Authors and agents

If you’ve ever wondered how authors and agents work together, I contributed the following piece on this subject to my agent’s website. You can find it and about 40 similar pieces from other authors on his website here.


When I was a magazine journalist in London a lifetime ago, I remember someone who held a senior position in the publishing company I worked for telling me he assumed that I wanted his job. He was visibly shocked when I told him I didn’t. It was seen as a criminal lack of ambition. But I didn’t aspire to be a manager, dividing my time between budgets, meetings and business lunches. I wanted to write and that was all. I wanted to write in the same way that someone might want to breathe.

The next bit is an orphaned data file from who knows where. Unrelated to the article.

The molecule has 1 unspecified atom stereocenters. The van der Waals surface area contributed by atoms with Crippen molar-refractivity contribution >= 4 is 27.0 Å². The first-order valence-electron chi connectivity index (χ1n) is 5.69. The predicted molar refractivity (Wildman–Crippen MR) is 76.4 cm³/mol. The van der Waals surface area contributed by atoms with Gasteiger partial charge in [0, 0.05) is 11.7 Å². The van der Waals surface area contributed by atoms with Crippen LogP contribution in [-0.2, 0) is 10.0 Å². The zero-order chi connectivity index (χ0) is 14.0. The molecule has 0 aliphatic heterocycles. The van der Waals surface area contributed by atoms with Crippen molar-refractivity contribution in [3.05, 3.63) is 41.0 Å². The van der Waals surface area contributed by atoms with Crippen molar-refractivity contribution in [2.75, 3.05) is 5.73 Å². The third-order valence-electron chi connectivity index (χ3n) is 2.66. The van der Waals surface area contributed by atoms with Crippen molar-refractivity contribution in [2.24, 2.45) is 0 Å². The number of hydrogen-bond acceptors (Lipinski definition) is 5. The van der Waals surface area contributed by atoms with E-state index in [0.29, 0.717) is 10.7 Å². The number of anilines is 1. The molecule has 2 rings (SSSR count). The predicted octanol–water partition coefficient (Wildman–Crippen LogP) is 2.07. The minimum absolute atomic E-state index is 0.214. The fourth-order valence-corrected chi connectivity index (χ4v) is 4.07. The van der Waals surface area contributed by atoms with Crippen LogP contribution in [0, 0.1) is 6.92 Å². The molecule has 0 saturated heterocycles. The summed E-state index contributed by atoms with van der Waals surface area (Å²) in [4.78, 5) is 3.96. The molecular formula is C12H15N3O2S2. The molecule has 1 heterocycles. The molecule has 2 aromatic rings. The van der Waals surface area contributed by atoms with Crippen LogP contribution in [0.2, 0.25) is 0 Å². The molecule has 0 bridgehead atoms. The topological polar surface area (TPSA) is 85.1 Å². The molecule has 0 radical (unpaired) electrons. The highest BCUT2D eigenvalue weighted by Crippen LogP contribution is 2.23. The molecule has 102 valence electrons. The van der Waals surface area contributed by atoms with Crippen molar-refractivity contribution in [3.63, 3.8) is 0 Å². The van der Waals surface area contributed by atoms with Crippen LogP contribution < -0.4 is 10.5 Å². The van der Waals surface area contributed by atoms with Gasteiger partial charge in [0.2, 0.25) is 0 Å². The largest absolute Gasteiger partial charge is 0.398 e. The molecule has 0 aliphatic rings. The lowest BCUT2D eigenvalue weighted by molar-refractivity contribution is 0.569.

The desire to write is a simple itch to scratch, because anyone can write. However, writing with the expectation of being published is an entirely different challenge. The business aspects of writing and publishing require a set of skills and knowledge that many writers don’t possess, or don’t care to possess. Creating ‘the product’ is just one part of the process. The product has to be commercially attractive, and writers often need advice on that. To sell it, publishers have to be approached by someone whose judgement they trust. Then there are contracts to be negotiated and percentages to be haggled over. There may be extraordinary people out there whose abilities stretch all the way from the solitude of the writing room to courting publishers and dealing with the small print on contracts, but I’m not one of them.

Literary agents free writers from the parts of the publishing business that get in the way of writing. My agent, Andrew Lownie, has given me invaluable advice on producing book proposals and making my books more commercial. He presents and promotes my work to publishers and deals with contracts. And every morning I say a little prayer that he will look both ways before he crosses the road!



© Ian Graham 2017